NEW YORK -- U.S. stocks finished mostly higher yesterday, helped by stronger-than-expected earnings from leading companies such as Merrill Lynch & Co. and Motorola Inc.
Stocks traded on the Nasdaq and American Stock Exchange indexes soared to their second consecutive highs. The rest of the market was little changed amid pessimism tied to Friday's employment report and reluctance to take big positions before this week's producer and consumer price reports, traders said.
"The overall picture hasn't changed," said Philip Tasho, who invests about $350 million as managing director for equity strategy and management at Riggs Investment Management Corp. "The economy is growing slowly, and companies that are reporting good earnings are in finance, capital goods and technology."
The Dow Jones industrial average slipped 0.28, to 3593.13, while the Standard & Poor's 500 Index added 0.24, to 461.12. Monday, the Dow industrials added 8.67 points.
The American Stock Exchange Market Value Index soared 2.91, to a record 470.50, surpassing Monday's high of 467.59.
The Nasdaq Combined Composite Index soared 4.81, to an all-time closing high of 772.46. The rise was led by Cisco Systems Inc., Oracle Systems Corp., Centocor Inc. and Chiron Corp. The old high for the index was 767.65.
Within the Dow average, gains in Chevron Corp. and Procter & Gamble Co. vied with declines in Caterpillar Inc. and General Electric Co. P&G; climbed 62.5 cents, to $50.375, after the household products maker said it expected to report record earnings for the first quarter, which ended Sept. 30.
Advancers narrowly outpaced decliners among common stocks on the New York Stock Exchange. Trading was active, with about 264 million shares changing hands on the Big Board, up from 182.7 million Monday, which was the slowest of the year because banks and government offices were closed for Columbus Day.
Oil, brokerage and semiconductor stocks led the market's advance. Chip shares rallied after Motorola posted better-than-expected third-quarter earnings late Monday. Motorola's report alleviated some of the disappointment Monday with Intel Corp.'s earnings, traders said.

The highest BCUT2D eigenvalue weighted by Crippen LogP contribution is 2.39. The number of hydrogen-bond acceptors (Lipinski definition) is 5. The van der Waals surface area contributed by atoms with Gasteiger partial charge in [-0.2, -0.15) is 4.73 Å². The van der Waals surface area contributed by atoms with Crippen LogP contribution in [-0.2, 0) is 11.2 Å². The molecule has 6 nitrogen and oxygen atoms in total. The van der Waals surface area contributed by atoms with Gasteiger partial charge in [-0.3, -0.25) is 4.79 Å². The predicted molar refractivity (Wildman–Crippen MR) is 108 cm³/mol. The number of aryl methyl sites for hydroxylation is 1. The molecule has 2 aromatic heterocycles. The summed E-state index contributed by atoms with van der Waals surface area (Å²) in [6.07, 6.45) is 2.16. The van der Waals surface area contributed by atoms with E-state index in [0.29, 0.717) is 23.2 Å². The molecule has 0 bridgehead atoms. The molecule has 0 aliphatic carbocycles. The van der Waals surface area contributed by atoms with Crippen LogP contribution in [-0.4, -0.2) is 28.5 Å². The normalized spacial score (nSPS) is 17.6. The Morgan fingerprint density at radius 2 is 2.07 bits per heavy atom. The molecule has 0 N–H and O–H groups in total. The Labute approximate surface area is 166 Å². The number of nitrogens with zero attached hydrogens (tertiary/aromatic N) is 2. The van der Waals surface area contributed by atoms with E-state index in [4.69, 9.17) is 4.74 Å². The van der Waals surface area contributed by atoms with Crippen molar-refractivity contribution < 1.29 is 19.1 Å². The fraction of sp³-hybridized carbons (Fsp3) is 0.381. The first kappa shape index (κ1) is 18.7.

"That's the big turnaround" that helped the market yesterday, said Dale Tills, manager of institutional equities trading at Charles Schwab & Co.
Motorola closed up $5, at $103.50, more than recouping Monday's drop of $2.50 when Intel posted lower earnings than some analysts had forecast. Texas Instruments Inc. rose $1.75, to $66.50, and Advanced Micro Devices Corp. added 25 cents, to $20.375.
Computer networking shares gained yesterday after Wellfleet Communications Inc., a maker of equipment that links different types of computers, posted stronger earnings than analysts predicted. Wellfleet soared $6.125, to $53.25.
Wellfleet's surprisingly strong earnings triggered gains in other networking stocks. Cisco Systems Inc. jumped $4.875, to $50.875, Synoptics Communications Inc. rose 87.5 cents, to $24.50, and Cabletron Systems Inc. jumped $2.25, to $97.625.
After semiconductors, brokerage stocks were the next biggest gainers. Brokerage stocks rose in the wake of strong earnings from Merrill Lynch, Bear Stearns, PaineWebber and Charles Schwab & Co., traders said. Merrill, the biggest U.S. brokerage firm, also declared a 2-for-1 stock split and raised its dividend 14 percent.
The rise in stocks was helped early on by a decline in long-term interest rates. The decline helped make stocks more attractive.